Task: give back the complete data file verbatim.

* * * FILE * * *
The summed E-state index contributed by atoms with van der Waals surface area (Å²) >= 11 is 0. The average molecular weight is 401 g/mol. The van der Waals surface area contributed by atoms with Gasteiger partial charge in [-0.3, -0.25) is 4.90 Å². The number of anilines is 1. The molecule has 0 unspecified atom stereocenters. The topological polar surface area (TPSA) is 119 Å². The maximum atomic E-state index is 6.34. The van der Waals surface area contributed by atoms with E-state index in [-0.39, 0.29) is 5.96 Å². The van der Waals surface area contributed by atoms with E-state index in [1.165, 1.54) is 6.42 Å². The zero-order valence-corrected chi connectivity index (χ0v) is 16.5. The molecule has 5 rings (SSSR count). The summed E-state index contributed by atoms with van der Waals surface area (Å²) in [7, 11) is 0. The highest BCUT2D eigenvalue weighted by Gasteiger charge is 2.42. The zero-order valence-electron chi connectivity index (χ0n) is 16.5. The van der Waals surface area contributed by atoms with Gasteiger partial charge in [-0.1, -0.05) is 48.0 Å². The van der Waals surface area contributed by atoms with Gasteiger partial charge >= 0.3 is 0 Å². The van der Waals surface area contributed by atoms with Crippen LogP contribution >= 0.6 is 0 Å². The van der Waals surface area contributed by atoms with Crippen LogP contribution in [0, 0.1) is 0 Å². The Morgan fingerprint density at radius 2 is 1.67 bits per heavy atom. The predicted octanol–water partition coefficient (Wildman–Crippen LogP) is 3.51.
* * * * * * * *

The summed E-state index contributed by atoms with van der Waals surface area (Å²) >= 11 is 0. The average molecular weight is 401 g/mol. The van der Waals surface area contributed by atoms with Gasteiger partial charge in [-0.3, -0.25) is 4.90 Å². The number of anilines is 1. The molecule has 0 unspecified atom stereocenters. The topological polar surface area (TPSA) is 119 Å². The maximum atomic E-state index is 6.34. The van der Waals surface area contributed by atoms with E-state index in [-0.39, 0.29) is 5.96 Å². The van der Waals surface area contributed by atoms with E-state index in [1.165, 1.54) is 6.42 Å². The zero-order valence-corrected chi connectivity index (χ0v) is 16.5. The molecule has 5 rings (SSSR count). The summed E-state index contributed by atoms with van der Waals surface area (Å²) in [7, 11) is 0. The highest BCUT2D eigenvalue weighted by Gasteiger charge is 2.42. The zero-order valence-electron chi connectivity index (χ0n) is 16.5. The van der Waals surface area contributed by atoms with Gasteiger partial charge in [-0.1, -0.05) is 48.0 Å². The van der Waals surface area contributed by atoms with Gasteiger partial charge >= 0.3 is 0 Å². The van der Waals surface area contributed by atoms with Crippen LogP contribution >= 0.6 is 0 Å². The van der Waals surface area contributed by atoms with Crippen LogP contribution in [0, 0.1) is 0 Å². The Morgan fingerprint density at radius 2 is 1.67 bits per heavy atom. The predicted octanol–water partition coefficient (Wildman–Crippen LogP) is 3.51.